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Showing posts from 2007

Linq To Sql, Attach, Using a DateTime as Timestamp and large bottle of ibuprofren!!!

Scenario:

You use LINQ to SQL (L2S) as your ORM, you create a business layer that supplies a list of customer entities to the presentation layer. The UI presents the data in a gridview where the user can update the info.

When the user clicks update, it passes a new instance of the entity to your BL method. Now you might be tempted to think that you simply use the Attach method of the Customers table and everythings fine and dandy. Oh that it were true. Be ready for:

"System.InvalidOperationException: An entity can only be attached as modified without original state if it declares a version member or does not have an update check policy."

The entity being passed to your BL here is *not* the same one that went out. It is a new one created by the GridView as part of the update. Thus, it has no idea of the original context and your new context has no idea of it's original state.

If you have add a timestamp column that can be used by L2S to determine if the row…

Fixing Association Lines in the LINQ to SQL Designer

There is a simple fix for when the Linq to Sql designer goes crazy with the number of points on an association line. Simply close the designer, click "Show All Files" in your solution. You should now be able to expand the underlying files used to store info for the designer. Open the dataContextName.dbml.layout file with the XML Editor. Associations are stored in an associationConnector element. Find the correct association and change the following attributes to appear as follows: manuallyRouted="false" fixedFrom="NotFixed" fixedTo="NotFixed" If manuallyRouted doesn't appear, don't worry about it. Save everything and close the file. Reopen the designer and your line still looks weird but as soon as you move one of the objects around, it should fix itself.

Steelers Game!!

Went to STL for the Rams-Steelers game. As we we're driving to the hotel, you'd have thought it was a home game. There were more Steeler nation than Rams fans by far. If you ever want to see a site, Casey Hampton was stretching in front of us. At one point he was doing the exercise where you bring your knee across your body and try to touch it to the ground. You must see it for yourself! Alan Fanaca was also stretching and didn't seem to want to talk. Wish him the best next year. He's given a lot to the team over the years and deserves to get a great contract. Forget the hometown discount!!! The game was excellent! Didn't see Willie get hurt although I remember the play. The opening pass from Ben to Holmes was amazing. Need to work on our coverage. Is it just me, or does it seem that you can throw under DeShea pretty easily?!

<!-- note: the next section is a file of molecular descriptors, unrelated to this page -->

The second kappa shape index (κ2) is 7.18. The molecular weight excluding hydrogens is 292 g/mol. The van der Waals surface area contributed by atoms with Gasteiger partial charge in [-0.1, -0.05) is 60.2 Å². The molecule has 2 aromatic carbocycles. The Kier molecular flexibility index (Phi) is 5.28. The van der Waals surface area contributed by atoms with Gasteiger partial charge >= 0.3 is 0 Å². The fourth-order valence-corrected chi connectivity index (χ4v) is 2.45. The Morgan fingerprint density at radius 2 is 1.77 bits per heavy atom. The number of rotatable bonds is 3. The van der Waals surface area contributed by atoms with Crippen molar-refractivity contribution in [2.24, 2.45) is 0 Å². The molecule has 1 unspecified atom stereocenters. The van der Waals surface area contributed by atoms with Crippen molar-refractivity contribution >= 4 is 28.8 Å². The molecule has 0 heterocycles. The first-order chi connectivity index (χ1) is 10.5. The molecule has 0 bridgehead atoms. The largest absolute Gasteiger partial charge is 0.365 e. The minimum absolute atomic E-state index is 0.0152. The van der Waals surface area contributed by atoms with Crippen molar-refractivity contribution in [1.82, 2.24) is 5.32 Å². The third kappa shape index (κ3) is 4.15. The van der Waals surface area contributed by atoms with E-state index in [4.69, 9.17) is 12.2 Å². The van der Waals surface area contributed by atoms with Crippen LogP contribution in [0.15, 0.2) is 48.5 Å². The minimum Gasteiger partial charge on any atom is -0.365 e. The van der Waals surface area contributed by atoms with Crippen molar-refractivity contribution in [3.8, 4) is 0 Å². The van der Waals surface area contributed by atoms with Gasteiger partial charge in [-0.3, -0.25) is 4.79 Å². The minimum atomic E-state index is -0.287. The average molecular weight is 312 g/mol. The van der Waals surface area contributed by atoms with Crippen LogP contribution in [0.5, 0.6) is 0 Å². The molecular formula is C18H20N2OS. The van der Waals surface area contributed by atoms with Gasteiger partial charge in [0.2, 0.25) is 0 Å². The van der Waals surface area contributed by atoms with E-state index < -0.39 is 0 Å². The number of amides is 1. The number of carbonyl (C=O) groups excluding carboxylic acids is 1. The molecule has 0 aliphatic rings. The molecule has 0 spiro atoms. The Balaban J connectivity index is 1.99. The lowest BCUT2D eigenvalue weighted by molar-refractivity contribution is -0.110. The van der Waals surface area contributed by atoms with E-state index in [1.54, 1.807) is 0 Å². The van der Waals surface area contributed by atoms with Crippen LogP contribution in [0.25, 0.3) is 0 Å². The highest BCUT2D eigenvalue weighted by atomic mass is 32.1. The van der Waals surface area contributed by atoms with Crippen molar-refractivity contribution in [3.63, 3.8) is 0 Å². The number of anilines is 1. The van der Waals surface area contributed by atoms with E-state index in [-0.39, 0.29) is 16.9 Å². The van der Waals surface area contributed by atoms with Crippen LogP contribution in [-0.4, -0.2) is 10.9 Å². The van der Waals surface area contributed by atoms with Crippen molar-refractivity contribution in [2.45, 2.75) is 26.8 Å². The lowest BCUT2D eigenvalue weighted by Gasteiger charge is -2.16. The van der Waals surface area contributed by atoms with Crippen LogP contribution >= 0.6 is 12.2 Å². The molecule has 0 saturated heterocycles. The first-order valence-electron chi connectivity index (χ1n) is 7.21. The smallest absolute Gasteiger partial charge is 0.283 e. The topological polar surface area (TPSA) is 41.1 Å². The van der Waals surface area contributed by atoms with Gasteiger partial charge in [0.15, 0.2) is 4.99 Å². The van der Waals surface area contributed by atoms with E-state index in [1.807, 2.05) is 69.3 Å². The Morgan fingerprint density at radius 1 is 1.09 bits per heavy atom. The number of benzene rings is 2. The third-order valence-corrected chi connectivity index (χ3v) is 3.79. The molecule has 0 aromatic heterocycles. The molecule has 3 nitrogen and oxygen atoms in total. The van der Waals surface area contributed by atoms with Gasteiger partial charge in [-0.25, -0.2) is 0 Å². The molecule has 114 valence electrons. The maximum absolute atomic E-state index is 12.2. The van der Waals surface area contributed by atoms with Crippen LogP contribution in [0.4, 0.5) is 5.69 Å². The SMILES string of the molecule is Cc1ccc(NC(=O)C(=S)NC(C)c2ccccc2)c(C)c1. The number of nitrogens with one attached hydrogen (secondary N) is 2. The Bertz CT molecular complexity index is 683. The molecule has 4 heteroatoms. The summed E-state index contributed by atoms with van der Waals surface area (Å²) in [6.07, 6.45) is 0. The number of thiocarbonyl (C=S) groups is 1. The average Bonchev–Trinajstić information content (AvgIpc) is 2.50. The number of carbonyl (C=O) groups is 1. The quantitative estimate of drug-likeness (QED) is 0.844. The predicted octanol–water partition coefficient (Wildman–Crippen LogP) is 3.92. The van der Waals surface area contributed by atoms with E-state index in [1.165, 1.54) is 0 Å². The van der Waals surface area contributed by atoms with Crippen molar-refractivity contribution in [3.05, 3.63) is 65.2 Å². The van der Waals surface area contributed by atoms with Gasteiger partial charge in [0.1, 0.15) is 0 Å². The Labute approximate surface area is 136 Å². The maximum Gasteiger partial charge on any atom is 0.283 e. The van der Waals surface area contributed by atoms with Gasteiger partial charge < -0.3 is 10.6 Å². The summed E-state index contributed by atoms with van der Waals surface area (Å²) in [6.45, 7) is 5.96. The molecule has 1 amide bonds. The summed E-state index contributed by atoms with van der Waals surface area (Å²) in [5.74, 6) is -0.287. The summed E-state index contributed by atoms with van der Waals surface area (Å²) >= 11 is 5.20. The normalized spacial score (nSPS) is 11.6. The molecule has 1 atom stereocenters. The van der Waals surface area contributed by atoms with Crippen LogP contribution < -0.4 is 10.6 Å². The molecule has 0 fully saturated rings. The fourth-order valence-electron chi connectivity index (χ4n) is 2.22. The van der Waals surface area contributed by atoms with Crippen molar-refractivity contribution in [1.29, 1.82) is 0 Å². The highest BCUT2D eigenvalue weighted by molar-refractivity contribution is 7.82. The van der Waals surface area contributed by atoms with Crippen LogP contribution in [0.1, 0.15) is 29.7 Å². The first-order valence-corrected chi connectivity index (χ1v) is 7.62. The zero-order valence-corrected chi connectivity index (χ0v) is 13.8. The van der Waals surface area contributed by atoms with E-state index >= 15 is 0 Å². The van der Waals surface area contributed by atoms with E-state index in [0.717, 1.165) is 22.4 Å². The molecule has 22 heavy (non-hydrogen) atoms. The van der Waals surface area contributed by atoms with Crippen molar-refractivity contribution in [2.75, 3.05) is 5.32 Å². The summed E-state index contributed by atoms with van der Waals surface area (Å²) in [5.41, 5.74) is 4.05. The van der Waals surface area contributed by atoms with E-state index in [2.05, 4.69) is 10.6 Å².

Get Asp.Net Profile properties from Sql

Ever wanted to include the profile information from an Asp.Net profile in a query? It’s not that hard once you understand the structure. I’ve written a little function that does all the work. Note: I’m using Sql Server as my repository.

First we need to understand how the profile data is stored. Looking at the aspnet_Profile table, we can see that it stores the information in two columns: PropertyNames and PropertyValuesString.

Looking at PropertyNames we can see that it has a basic structure of Property Name, Data Type, Starting Position and Length. For example, in the string “FirstName:S:0:4:Phone:S:4:10:LastName:S:14:5:” we can see that FirstName is of type string, starts at position 0 and has a length of 4. Notice the zero base for the starting position, we need to correct for that in our function. This means in the PropertyValuesString “John2175551212Smith”, we would start with the first position and proceed 4 characters to get the name.

You might be thinking …

Generate Custom Business Object Properties from SQL Server Tables

In the never ending debate between using datasets and using custom business objects (CBOs), one of the main knocks on CBOs is that they take more time to code. You have to write the properties and create getters and setters for each, code the DB calls, etc.

Of course, you could always get yourself a code generator but those cost money. On the other hand, Sql Server 2005 has made this a little easier with some System Views. Look at the Information_Schema views and you’ll find a whole bunch of really nice info. The one we’re going to use today is the Columns view.

The first steps we need is to be able to convert from Sql datatypes to .Net types. This handy little Sql function will do our conversion for us. You can simply delete the function when our done generating.SET ANSI_NULLS ONGOSET QUOTED_IDENTIFIER ONGO-- =============================================-- Create date: 03/15/2007-- Description: Returns the correct Net datatype-- from Sql datatype-- ============================…